Political pontificating aside, Ebola is not much of a threat to the American populace despite raging out of control in parts of West Africa. Bigger threats include the flu and scams that prey on consumers' fears about Ebola.
State attorneys general around the country are warning of a fast-spreading outbreak of Ebola scams.
Scammers commonly use moments of heightened public fear to perpetuate frauds, and reports have surfaced of fundraising scams claiming to benefit victims of Ebola. There have also been dubious offers by companies selling bogus Ebola preparedness kits and preventative medications while there is not an FDA-approved vaccine for Ebola, New York Attorney General Eric Schneiderman noted.
“Scammers are shamefully exploiting this moment of heightened concern about public health to defraud good people. These frauds detract from the positive work of the brave medical professionals fighting this disease and the charitable spirit of New Yorkers looking to help out,” Schneiderman said.
What to do
If you receive solicitations about Ebola, consider the following tips:
Do your homework on the disease. With scammers selling bogus emergency preparedness kits and medical treatments, be sure to know the facts. There are no FDA-approved vaccines, medications, or dietary supplements to prevent or treat Ebola, so be wary of offers promising otherwise.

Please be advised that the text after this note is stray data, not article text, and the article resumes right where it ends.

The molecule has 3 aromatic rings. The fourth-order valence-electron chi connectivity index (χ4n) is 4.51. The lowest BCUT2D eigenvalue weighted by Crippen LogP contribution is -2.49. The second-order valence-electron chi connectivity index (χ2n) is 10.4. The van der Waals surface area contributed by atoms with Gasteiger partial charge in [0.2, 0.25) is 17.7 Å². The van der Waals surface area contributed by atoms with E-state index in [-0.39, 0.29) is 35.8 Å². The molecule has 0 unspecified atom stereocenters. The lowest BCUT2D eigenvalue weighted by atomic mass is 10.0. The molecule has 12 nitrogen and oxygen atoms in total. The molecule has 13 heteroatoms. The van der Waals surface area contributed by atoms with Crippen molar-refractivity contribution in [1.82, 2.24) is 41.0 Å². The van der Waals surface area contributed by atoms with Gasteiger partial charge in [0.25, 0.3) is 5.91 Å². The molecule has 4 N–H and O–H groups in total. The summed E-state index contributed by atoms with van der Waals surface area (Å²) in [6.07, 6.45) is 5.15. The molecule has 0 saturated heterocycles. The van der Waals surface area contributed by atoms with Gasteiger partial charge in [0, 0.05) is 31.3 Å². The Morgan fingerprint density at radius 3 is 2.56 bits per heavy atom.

Stay informed about the disease, the latest emergency preparedness measures, and the most medically accurate information by visiting the Ebola update page on the Centers for Disease Control and Prevention website.
Be wary of supposed remedies. Consumer Reports published an article referencing a bogus e-mail solicitation offering a $29 “surplus protection kit” supposedly designed for emergency response teams and law enforcement agencies. There are no FDA-approved medical treatments for Ebola.
Donate to reputable charities. Fraudulent solicitations have been received claiming to pay funds to families of Ebola patients and promising to fight the disease. Charity Navigator offers a listing of reputable charities responding to the Ebola outbreak.
Do not click on unsolicited links in e-mail or online. Scammers sometimes utilize a technique called phishing, in which victims are baited into clicking on harmful links or entering personal information under false pretenses. Such links are often linked to malware and identity-theft rackets.